Method Jimenez et al. (2002)
Jimenez, L., Gonzalez, R., Gaitan, M., Carrasco, S., Vargas, C. - Computerized algorithm for baseline estimation of fetal heart rate. - Computers in Cardiology pp. 477--480,2002
The method is decribed to find the baseline on 5 minute long recordings. The FHR signal is sampled at one sample per beat. A first smoothing is realised by a moving-average of the FHR with a Hanning window of 27 points.
Then, the method extract same stable periods which will be baseline candidats. A baseline candidat is a period of at least 15s on which the derivative (in absolute value) do not exceed 1.0 bpm/s. Then, the average of the baseline candidat is calculated over the 5 min signal. The candidats which exceed the average + or - 10bpm are rejected.
A cubic spline interpolation between final candidats is then realised as well as linear extrapolation at both ends of the time series when necessary. At the end, a final baseline is obtained by applying a third order zero-phase low-pass filter with a cut aff frequency of 0.033Hz.
The accelerations (resp. decelerations) are defined as periods where the difference between the baseline and the original FHR indicate a segment of successive values with the same sign that reaches a peak (resp. a nadir) of at least 15bpm in less than 30s, and has a total duration of at least 15s.
The method was described to obtain a baseline on 5 min signal. In order to apply it on longer signal with correct results and for simplification some small adaptations have to be realised : - For computing simplification, the signal is sampled at 2Hz instead of 1 sample per beat which had no particular sense. - The process is realised on 5min sliding window to determine baseline periods and the cubic spline interpolation and the butterworth filtering is realised on the entire signal. - We are not completely sure on how is done the comparison between baseline segment and the average to eliminate candidats. - On some windows where two stable periods with important difference of FHR level, the global average of the window is then far from the one of both stable periods. Consequently, all baseline candidat are rejected and the is no baseline periods on the entire window. This leads to huge period which are interpolated by spline and the interpolated signal is often aberrent (e.g. can be 200bpm over the maximum of the FHR). We discover that taking the median of the baseline candidats is much more efficient than taking average and it gives results closer to the one described on the paper.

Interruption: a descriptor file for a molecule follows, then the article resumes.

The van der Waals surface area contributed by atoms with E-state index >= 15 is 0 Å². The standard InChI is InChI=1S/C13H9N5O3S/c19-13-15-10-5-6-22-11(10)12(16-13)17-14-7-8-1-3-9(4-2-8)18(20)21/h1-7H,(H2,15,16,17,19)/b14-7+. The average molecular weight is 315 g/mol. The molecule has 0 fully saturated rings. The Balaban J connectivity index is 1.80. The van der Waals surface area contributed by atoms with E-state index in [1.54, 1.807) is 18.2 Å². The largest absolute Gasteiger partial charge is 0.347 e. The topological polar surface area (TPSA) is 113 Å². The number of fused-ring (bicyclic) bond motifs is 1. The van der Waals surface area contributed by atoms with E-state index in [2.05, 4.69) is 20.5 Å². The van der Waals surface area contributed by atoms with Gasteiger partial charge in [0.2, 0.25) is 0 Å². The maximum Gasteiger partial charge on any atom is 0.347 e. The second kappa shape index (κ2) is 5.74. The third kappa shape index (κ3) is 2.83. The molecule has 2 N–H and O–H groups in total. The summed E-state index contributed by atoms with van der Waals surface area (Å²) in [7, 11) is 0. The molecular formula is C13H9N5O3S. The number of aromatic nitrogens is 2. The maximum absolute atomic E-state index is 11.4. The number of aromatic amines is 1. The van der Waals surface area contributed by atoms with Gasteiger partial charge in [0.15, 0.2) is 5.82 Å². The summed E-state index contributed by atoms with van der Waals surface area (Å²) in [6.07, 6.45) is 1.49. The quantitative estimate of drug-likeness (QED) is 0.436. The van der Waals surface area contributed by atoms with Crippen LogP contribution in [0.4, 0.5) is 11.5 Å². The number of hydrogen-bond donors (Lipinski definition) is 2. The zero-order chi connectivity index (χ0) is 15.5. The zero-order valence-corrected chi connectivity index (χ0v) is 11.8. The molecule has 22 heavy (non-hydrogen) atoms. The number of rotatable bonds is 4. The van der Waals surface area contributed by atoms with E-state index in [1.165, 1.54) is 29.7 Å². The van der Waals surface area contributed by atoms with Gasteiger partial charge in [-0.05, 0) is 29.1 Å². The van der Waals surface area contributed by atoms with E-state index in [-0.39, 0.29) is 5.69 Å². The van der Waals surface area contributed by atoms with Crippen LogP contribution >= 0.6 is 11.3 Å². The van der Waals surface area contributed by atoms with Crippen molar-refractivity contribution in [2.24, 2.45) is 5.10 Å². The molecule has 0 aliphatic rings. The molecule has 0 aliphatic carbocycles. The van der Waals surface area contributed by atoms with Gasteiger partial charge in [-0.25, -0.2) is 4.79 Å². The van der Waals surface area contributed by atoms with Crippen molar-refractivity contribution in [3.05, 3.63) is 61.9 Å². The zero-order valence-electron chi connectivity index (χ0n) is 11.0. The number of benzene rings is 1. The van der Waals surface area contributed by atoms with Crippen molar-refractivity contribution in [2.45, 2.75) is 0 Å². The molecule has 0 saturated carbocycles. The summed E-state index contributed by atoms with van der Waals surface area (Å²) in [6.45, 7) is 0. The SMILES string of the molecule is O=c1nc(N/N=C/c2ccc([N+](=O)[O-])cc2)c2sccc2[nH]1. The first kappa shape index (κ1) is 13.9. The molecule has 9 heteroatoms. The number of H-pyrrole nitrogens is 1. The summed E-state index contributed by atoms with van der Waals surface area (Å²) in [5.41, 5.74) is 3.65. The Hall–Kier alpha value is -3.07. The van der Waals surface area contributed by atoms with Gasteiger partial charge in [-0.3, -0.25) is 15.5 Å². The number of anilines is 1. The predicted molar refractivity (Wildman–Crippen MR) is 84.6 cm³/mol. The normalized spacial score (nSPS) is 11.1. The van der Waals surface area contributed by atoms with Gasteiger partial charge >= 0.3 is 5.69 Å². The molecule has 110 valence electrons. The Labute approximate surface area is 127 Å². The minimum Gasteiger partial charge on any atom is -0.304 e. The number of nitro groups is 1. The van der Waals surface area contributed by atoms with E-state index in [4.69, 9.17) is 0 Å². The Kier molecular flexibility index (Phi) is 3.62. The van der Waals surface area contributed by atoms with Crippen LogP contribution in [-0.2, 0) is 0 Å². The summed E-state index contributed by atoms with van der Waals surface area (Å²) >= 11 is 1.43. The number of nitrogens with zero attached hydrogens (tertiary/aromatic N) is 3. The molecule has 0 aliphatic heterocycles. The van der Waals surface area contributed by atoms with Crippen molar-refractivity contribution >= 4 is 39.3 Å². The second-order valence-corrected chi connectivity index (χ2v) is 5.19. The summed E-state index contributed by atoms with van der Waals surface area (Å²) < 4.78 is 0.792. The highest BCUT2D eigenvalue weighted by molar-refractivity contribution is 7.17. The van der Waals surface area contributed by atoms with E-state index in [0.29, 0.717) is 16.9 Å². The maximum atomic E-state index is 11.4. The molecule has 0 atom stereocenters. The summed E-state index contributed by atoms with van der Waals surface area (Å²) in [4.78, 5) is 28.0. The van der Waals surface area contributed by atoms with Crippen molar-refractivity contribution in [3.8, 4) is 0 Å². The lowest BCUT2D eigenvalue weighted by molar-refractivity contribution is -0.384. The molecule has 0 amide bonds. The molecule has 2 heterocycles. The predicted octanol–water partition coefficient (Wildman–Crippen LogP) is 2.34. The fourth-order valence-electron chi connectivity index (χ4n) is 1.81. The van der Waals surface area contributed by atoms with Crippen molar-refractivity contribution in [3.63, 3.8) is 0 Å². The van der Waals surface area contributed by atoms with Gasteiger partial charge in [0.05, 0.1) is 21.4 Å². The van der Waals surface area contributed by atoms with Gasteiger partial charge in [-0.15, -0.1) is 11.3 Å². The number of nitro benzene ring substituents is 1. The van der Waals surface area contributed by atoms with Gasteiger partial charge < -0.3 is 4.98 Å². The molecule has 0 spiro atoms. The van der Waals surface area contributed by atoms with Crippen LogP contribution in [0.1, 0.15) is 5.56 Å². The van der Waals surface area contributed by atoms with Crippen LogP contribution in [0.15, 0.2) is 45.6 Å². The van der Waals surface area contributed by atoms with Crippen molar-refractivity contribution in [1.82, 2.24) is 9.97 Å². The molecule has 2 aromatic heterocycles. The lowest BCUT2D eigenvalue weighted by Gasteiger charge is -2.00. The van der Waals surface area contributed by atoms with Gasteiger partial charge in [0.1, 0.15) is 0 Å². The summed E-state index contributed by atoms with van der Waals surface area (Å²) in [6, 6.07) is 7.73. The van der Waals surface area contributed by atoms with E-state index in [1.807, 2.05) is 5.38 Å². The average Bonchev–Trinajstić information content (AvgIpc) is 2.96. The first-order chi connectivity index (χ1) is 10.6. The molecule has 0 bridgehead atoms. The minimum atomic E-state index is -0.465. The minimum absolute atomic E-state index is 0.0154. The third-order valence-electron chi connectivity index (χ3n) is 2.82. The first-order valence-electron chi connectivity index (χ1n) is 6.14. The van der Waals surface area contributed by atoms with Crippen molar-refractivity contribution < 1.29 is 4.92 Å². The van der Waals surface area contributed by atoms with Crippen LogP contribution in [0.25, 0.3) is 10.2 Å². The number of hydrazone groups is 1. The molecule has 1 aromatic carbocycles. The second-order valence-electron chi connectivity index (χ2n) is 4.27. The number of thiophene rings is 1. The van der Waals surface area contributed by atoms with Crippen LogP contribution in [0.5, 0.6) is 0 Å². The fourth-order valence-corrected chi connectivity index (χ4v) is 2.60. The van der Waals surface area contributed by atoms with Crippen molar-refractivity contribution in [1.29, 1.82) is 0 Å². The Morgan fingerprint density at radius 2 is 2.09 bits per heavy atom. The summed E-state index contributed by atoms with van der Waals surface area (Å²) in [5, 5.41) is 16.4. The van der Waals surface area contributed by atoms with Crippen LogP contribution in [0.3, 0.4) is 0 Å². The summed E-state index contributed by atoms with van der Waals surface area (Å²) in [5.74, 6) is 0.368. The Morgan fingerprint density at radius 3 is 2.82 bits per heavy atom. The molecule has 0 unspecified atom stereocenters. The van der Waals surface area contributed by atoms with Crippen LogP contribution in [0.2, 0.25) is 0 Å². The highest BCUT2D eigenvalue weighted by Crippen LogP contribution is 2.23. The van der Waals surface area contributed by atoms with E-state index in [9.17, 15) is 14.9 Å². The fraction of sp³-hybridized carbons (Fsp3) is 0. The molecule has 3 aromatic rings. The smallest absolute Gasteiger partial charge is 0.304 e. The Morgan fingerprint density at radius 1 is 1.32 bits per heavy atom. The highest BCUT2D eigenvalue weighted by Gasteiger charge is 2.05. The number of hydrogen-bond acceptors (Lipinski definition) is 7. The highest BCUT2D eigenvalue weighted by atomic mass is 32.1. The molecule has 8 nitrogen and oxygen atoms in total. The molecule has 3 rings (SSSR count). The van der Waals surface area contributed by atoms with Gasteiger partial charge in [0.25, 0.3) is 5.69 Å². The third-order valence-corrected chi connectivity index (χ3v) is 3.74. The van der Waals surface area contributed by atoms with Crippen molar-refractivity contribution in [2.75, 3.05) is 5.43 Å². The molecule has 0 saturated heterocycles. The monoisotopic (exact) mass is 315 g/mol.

Here is the specific source code of Jimenez computation for baseline, accelerations and decelerations. The required files do visualise it are available on our FHR analysis librarary.
The idea to reject unstable period on the estimation of the baseline is insterresting and the method is efficient for removing short accident for baseline estimation. Unfortunately, this only work on short duration accident with clear begining.
Jimenez worked only on 5min signal which is unsufficient to detect prolonged deceleration. In addition, Jimenez validates accident only if the nadir (deceleration) or peak(acceleration) is reach before 30s which is the definition of variable deceleration but it is not the case of all deceleration/acceleration.
In addition, the cubic spline interpollation is a bit unstable and linear interpollation would probably often give better results. As example, if a deceleration start and finish slowly, the begining/end of delecelation will be considered as stable periods and will be used as support for interpollation. The estimated baseline will then follow the decrease insteal of going straight.